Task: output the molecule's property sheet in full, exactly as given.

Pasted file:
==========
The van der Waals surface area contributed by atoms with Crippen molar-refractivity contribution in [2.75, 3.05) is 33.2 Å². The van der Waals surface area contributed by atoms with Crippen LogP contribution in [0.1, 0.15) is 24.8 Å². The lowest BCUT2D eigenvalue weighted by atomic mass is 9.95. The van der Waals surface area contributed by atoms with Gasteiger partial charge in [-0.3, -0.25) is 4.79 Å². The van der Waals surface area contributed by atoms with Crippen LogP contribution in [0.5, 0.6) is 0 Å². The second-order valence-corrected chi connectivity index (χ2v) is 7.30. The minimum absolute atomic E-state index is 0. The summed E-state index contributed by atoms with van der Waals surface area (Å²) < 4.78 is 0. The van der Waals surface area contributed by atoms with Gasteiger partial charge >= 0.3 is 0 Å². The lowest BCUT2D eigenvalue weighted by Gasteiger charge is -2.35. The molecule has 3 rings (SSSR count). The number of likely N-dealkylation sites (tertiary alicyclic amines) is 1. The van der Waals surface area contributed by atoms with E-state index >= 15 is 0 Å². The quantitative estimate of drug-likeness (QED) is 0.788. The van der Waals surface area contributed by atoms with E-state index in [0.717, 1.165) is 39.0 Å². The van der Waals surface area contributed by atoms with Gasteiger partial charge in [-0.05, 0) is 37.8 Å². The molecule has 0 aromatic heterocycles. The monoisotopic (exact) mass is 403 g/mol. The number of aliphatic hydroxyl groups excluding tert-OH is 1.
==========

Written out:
The van der Waals surface area contributed by atoms with Crippen molar-refractivity contribution in [2.75, 3.05) is 33.2 Å². The van der Waals surface area contributed by atoms with Crippen LogP contribution in [0.1, 0.15) is 24.8 Å². The lowest BCUT2D eigenvalue weighted by atomic mass is 9.95. The van der Waals surface area contributed by atoms with Gasteiger partial charge in [-0.3, -0.25) is 4.79 Å². The van der Waals surface area contributed by atoms with Crippen LogP contribution in [0.5, 0.6) is 0 Å². The second-order valence-corrected chi connectivity index (χ2v) is 7.30. The minimum absolute atomic E-state index is 0. The summed E-state index contributed by atoms with van der Waals surface area (Å²) < 4.78 is 0. The van der Waals surface area contributed by atoms with Gasteiger partial charge >= 0.3 is 0 Å². The lowest BCUT2D eigenvalue weighted by Gasteiger charge is -2.35. The molecule has 3 rings (SSSR count). The number of likely N-dealkylation sites (tertiary alicyclic amines) is 1. The van der Waals surface area contributed by atoms with E-state index >= 15 is 0 Å². The quantitative estimate of drug-likeness (QED) is 0.788. The van der Waals surface area contributed by atoms with E-state index in [0.717, 1.165) is 39.0 Å². The van der Waals surface area contributed by atoms with Gasteiger partial charge in [-0.05, 0) is 37.8 Å². The molecule has 0 aromatic heterocycles. The monoisotopic (exact) mass is 403 g/mol. The number of aliphatic hydroxyl groups excluding tert-OH is 1.